Oct. 24, 2013 - International Symposium
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International Symposium on Resolving the Abductee Issue: Can Kim Jong Un be tried at the ICC?

Oct. 24, 2013
New Daily

On the day marking the 60th anniversary of the Armistice Agreement ending the Korean War, legal specialists and human rights experts gathered to call for international efforts to resolve the Korean War abductee issue.

Despite the fact that North Korea’s Kim Il Sung ordered the systemic abduction of more than 100,000 South Korean civilians during the Korean War, the country has refused to acknowledge these abductions.

The symposium’s participants discussed possible ways to raise awareness of the abductee issue internationally and whether Kim Jong Un could be held responsible for the abductions by being tried at the ICC.

Organized by the Korean War Abductees’ Family Union, the conference, entitled “Resolving the Civilian Abductee Issue through International Cooperation,” was held at the Seoul Press Center on the 24th. Participants discussed ways to resolve the issue.

The symposium was presided over by Won Jae Cheon, a professor at Handong University’s Graduate School of International Law. A presentation was made by Kim Tae Hun, the head of Lawyers for Human Rights and Unification of Korea, and a discussion was led by Jae Seong Ho, a professor at Chungang University’s Graduate School of Law, and Park Song Gi, the head lawyer for Daedong Law Offices and former judge for the UN International Criminal Tribunal for Rwanda.

Kim Nam-Sik, Vice-Minister of Unification, HyeonByeong-Cheol, chairman of the National Human Rights Commission of Korea, Lee Mi-Il President of the Korean War Abductee's Family Union, and more than 300 people attended the symposium.

In the opening remarks, President Lee Mi-Il said, "The government is actively involved in working toward a solution to the Korean War Abductee issue, but there is a limit to what it can accomplish."

"I'm sincerely grateful to all of you who have taken time out from you busy schedules to attend today. On this deeply meaningful United Nations Day, which marks the 60th anniversary of the armistice ending the Korean War, the opening of this symposium on international cooperation to find a solution to the Korean War Abuctee issue couldn't be more moving.

After North Korea started the Korean War in order to communize the South, the UN military’s participation in the war is the reason why South Korea has freedom and democracy, and on that basis was able to achieve economic development. I would like to take this opportunity to express the deep gratefulness of the Korean people to the U.N. troops who protected our nation.

Unfortunately, however, 60 years after the ceasefire that ended the war without a winner or a loser, hostilities are continuing and we are unable to hold the North Korean authorities accountable for the abduction of 100,000 innocent civilians.

We still don't even have information about our 100,000 beloved family members who were kidnapped by the North Korean authorities.

We, the families who have been wronged, have continuously urged North Korea, the responsible party, to straightforwardly admit the veracity of these abductions and to deal with the problem properly.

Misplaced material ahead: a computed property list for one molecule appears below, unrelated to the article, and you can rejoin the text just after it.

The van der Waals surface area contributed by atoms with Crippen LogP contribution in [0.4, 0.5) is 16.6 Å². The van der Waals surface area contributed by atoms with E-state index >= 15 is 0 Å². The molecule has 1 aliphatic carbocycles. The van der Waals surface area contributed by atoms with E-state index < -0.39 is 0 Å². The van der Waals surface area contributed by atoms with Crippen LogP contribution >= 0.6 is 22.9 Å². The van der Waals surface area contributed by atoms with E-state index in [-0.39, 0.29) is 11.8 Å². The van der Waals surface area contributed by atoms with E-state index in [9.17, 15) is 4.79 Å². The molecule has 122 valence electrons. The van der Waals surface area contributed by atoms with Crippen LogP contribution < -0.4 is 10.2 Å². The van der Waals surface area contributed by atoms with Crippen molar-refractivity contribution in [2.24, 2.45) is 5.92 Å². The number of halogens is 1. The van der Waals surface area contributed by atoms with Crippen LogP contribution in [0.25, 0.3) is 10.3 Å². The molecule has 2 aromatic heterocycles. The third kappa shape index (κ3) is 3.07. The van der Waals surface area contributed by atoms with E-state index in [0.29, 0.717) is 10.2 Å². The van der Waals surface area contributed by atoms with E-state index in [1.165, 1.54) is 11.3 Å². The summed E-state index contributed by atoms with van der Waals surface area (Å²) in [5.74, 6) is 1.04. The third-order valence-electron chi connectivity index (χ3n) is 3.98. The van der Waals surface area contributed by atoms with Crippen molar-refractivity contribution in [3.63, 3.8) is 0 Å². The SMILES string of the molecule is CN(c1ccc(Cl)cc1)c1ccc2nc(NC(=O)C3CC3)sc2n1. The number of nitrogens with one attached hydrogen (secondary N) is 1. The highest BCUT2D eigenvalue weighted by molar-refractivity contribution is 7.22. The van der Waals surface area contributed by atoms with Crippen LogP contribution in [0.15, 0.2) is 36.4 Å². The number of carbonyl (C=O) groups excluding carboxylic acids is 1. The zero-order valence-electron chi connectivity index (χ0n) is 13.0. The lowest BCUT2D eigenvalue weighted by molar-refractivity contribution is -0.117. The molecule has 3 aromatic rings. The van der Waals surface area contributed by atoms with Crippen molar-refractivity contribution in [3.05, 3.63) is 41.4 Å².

However, the North Korean regime has so far claimed that there were no such abductees, and not only has refused repatriation but even refused to confirm whether they were living or dead - a crime against humanity.

In respect to this, in 2010 the government of South Korea enacted the Law Concerning Truth Investigations for Korean War Era North Korean Abductees and the Restoration of Their Honor and began working to solve the problem, including the collection of reports from the families of those abducted.

However, the fact is that there is a limit to what the South Korean government alone can accomplish.”

Chairman Lee emphasized, “In order to resolve the Korean War abductee issue, international cooperation is an absolute necessity.

“It is therefore my fervent hope that those domestic experts gathered here with the support of the government and the Lawyers for Human Rights and Unification of Korea will search for a concrete and practical strategy for resolving this issue and holding North Korea accountable.

I’m sincerely grateful to the chair of this meeting and those presenting and leading discussion for so gladly taking time out of their busy schedules.

In closing, I hope that the international community taking active interest in resolving the Korean War Abductee Issue will be a turning point, opening to door to making peace and justice a reality on the Korean peninsula and in international society.”

HyeonByeong-Cheol, chairman of the National Human Rights Commission of Korea, also emphasized the need for international cooperation in his words of encouragement.

“First, I would like to thank President Lee Mi-Il of the Korean War Abductees’ Family Union and everyone attending this momentous event for the sake of developing a concrete and practical plan for resolving the issue of civilian abductions during the Korean War.

Additionally, I would like to thank the experts who will be taking part in invaluable presentations and discussions today. It has already been 63 long years since the outbreak of the Korean War, but the scars of that day are still visible in our society. The Korean War abductees and their family members, who we have come together here today to discuss, are representative examples. I will take this opportunity to offer some words of encouragement to them for the pain and suffering they have undergone.